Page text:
Storage servers, accessing the consolidated storage using the shared-disk file systems, provide hierarchical storage management (HSM), backup, and archival services. The first phase of NGF is focused on function and not raw performance, but in order to be effective, NGF has to have performance comparable to native cluster file systems.  The current capacity of NGF is approximately 70 TB of user-accessible storage, and 50 million inodes. Default project quotas are 1 TB and 250,000 inodes (the data structures for individual files). The system has a sustainable bandwidth of 3 GB/sec bandwidth for streaming I/O, although actual performance for user applications will depend on a variety of factors. Because NGF is a distributed network filesystem, performance will be only slightly less than that of filesystems that are local to NERSC compute platforms. This should only be an issue for applications whose performance is I/O bound.

NGF will grow in both capacity and bandwidth over the next several years, eventually replacing or dwarfing the amount of local storage on systems.  NERSC is also working to seamlessly integrate NGF with the HPSS data archive to create much larger "virtual" data storage for projects. Once NGF is completely operational within the NERSC facility, Butler said, users at other centers such as NCAR and NASA Ames could be allowed to remotely access the NERSC filesystem, allowing users to read and visualize data without having to FTP the data. Eventually, the same capability could be extended to experimental research sites, such as accelerator labs.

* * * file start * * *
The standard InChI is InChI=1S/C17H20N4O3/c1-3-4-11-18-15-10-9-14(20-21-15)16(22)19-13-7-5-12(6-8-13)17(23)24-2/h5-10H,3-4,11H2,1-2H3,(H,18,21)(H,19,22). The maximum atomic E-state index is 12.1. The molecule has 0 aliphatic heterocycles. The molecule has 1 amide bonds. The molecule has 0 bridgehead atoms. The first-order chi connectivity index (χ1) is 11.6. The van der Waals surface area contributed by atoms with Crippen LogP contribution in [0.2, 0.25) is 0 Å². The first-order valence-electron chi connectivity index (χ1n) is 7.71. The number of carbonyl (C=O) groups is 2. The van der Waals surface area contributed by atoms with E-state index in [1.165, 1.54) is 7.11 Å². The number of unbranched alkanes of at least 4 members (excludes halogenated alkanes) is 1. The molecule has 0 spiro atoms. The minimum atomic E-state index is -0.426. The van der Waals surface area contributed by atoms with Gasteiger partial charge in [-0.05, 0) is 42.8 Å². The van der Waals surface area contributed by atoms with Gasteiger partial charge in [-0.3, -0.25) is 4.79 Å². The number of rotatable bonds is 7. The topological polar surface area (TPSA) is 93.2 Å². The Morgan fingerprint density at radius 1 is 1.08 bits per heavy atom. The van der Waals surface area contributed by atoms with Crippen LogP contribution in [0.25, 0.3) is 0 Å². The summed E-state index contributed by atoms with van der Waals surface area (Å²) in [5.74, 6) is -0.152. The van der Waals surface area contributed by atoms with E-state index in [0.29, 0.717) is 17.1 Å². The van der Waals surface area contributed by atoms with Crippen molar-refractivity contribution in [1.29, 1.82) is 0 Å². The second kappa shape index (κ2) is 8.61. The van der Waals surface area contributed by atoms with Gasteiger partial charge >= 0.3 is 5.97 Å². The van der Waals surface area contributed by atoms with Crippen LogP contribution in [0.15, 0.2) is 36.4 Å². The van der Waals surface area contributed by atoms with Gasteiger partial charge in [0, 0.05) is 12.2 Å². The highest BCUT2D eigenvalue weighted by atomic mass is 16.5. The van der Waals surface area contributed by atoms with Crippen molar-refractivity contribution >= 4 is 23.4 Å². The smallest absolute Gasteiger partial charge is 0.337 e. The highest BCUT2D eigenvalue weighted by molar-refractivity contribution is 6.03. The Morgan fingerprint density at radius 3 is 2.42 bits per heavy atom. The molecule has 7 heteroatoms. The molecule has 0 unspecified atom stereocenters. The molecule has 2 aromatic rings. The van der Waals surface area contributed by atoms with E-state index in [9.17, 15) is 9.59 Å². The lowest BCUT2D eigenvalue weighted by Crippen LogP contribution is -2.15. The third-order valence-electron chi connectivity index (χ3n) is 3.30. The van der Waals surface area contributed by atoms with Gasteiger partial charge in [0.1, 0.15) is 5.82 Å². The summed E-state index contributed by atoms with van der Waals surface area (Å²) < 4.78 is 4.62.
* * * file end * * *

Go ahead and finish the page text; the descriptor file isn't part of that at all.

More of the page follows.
“The availability of NGF has greatly facilitated my work, and I suspect it will be the way to go in the future,” predicts LBNL’s Martin White.

About NERSC and Berkeley Lab
The National Energy Research Scientific Computing Center (NERSC) is a U.S. Department of Energy Office of Science User Facility that serves as the primary high performance computing center for scientific research sponsored by the Office of Science. Located at Lawrence Berkeley National Laboratory, NERSC serves almost 10,000 scientists at national laboratories and universities researching a wide range of problems in climate, fusion energy, materials science, physics, chemistry, computational biology, and other disciplines. Berkeley Lab is a DOE national laboratory located in Berkeley, California. It conducts unclassified scientific research and is managed by the University of California for the U.S. Department of Energy. »Learn more about computing sciences at Berkeley Lab.